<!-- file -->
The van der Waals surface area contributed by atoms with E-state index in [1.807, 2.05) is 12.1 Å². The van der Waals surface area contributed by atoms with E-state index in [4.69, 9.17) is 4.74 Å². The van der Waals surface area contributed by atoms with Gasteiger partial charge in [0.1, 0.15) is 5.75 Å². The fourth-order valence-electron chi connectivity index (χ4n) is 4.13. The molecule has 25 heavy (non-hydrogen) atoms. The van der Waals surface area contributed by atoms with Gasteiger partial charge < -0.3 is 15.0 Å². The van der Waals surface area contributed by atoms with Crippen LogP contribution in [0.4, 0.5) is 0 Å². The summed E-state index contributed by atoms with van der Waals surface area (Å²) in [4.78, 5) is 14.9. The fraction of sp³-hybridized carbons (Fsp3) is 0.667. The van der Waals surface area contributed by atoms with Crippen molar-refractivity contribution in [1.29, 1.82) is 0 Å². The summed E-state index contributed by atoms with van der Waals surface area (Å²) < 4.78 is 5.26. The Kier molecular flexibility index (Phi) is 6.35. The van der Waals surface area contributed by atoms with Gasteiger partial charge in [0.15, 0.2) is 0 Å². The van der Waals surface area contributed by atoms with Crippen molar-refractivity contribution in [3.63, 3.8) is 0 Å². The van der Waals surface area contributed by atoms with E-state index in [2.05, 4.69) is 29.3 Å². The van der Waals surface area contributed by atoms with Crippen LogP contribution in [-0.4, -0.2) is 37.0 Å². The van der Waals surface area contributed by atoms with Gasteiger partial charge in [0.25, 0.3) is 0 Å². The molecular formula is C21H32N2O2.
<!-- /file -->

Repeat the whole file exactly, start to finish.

The van der Waals surface area contributed by atoms with E-state index in [1.807, 2.05) is 12.1 Å². The van der Waals surface area contributed by atoms with E-state index in [4.69, 9.17) is 4.74 Å². The van der Waals surface area contributed by atoms with Gasteiger partial charge in [0.1, 0.15) is 5.75 Å². The fourth-order valence-electron chi connectivity index (χ4n) is 4.13. The molecule has 25 heavy (non-hydrogen) atoms. The van der Waals surface area contributed by atoms with Gasteiger partial charge < -0.3 is 15.0 Å². The van der Waals surface area contributed by atoms with Crippen LogP contribution in [0.4, 0.5) is 0 Å². The summed E-state index contributed by atoms with van der Waals surface area (Å²) in [4.78, 5) is 14.9. The fraction of sp³-hybridized carbons (Fsp3) is 0.667. The van der Waals surface area contributed by atoms with Crippen molar-refractivity contribution in [1.29, 1.82) is 0 Å². The summed E-state index contributed by atoms with van der Waals surface area (Å²) < 4.78 is 5.26. The Kier molecular flexibility index (Phi) is 6.35. The van der Waals surface area contributed by atoms with Gasteiger partial charge in [0.15, 0.2) is 0 Å². The van der Waals surface area contributed by atoms with Crippen molar-refractivity contribution in [3.63, 3.8) is 0 Å². The van der Waals surface area contributed by atoms with E-state index in [2.05, 4.69) is 29.3 Å². The van der Waals surface area contributed by atoms with Crippen LogP contribution in [-0.4, -0.2) is 37.0 Å². The van der Waals surface area contributed by atoms with Gasteiger partial charge in [0.25, 0.3) is 0 Å². The molecular formula is C21H32N2O2.